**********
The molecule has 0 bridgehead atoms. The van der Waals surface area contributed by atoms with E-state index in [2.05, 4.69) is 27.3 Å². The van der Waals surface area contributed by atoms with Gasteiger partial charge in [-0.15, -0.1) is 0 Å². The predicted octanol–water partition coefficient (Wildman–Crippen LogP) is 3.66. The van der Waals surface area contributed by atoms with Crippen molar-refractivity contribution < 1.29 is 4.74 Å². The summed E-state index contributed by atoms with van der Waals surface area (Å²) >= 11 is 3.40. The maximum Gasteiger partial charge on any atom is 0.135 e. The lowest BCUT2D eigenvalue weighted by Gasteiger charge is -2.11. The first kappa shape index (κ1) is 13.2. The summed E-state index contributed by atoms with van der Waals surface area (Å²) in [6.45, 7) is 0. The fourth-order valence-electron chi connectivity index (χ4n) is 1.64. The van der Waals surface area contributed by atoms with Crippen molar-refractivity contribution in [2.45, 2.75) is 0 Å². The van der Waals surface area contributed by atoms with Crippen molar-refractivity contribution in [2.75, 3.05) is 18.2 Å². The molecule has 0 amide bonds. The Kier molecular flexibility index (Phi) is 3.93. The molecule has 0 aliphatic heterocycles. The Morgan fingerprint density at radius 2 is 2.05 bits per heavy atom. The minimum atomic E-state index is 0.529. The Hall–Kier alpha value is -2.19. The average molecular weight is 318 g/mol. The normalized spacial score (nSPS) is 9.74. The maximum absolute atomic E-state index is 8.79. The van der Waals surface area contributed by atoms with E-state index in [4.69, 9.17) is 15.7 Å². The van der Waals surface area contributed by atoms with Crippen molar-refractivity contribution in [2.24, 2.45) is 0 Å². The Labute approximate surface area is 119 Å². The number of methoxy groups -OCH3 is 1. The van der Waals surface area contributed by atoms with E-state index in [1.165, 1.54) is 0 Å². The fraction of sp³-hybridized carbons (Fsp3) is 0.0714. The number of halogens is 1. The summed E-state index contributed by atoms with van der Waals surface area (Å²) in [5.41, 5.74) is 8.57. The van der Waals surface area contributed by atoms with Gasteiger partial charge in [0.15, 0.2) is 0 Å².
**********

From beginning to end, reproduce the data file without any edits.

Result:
The molecule has 0 bridgehead atoms. The van der Waals surface area contributed by atoms with E-state index in [2.05, 4.69) is 27.3 Å². The van der Waals surface area contributed by atoms with Gasteiger partial charge in [-0.15, -0.1) is 0 Å². The predicted octanol–water partition coefficient (Wildman–Crippen LogP) is 3.66. The van der Waals surface area contributed by atoms with Crippen molar-refractivity contribution < 1.29 is 4.74 Å². The summed E-state index contributed by atoms with van der Waals surface area (Å²) >= 11 is 3.40. The maximum Gasteiger partial charge on any atom is 0.135 e. The lowest BCUT2D eigenvalue weighted by Gasteiger charge is -2.11. The first kappa shape index (κ1) is 13.2. The summed E-state index contributed by atoms with van der Waals surface area (Å²) in [6.45, 7) is 0. The fourth-order valence-electron chi connectivity index (χ4n) is 1.64. The van der Waals surface area contributed by atoms with Crippen molar-refractivity contribution in [2.45, 2.75) is 0 Å². The van der Waals surface area contributed by atoms with Crippen molar-refractivity contribution in [2.75, 3.05) is 18.2 Å². The molecule has 0 amide bonds. The Kier molecular flexibility index (Phi) is 3.93. The molecule has 0 aliphatic heterocycles. The Morgan fingerprint density at radius 2 is 2.05 bits per heavy atom. The minimum atomic E-state index is 0.529. The Hall–Kier alpha value is -2.19. The average molecular weight is 318 g/mol. The normalized spacial score (nSPS) is 9.74. The maximum absolute atomic E-state index is 8.79. The van der Waals surface area contributed by atoms with E-state index in [4.69, 9.17) is 15.7 Å². The van der Waals surface area contributed by atoms with Crippen molar-refractivity contribution in [2.24, 2.45) is 0 Å². The Labute approximate surface area is 119 Å². The number of methoxy groups -OCH3 is 1. The van der Waals surface area contributed by atoms with E-state index in [1.165, 1.54) is 0 Å². The fraction of sp³-hybridized carbons (Fsp3) is 0.0714. The number of halogens is 1. The summed E-state index contributed by atoms with van der Waals surface area (Å²) in [5.41, 5.74) is 8.57. The van der Waals surface area contributed by atoms with Gasteiger partial charge in [0.15, 0.2) is 0 Å².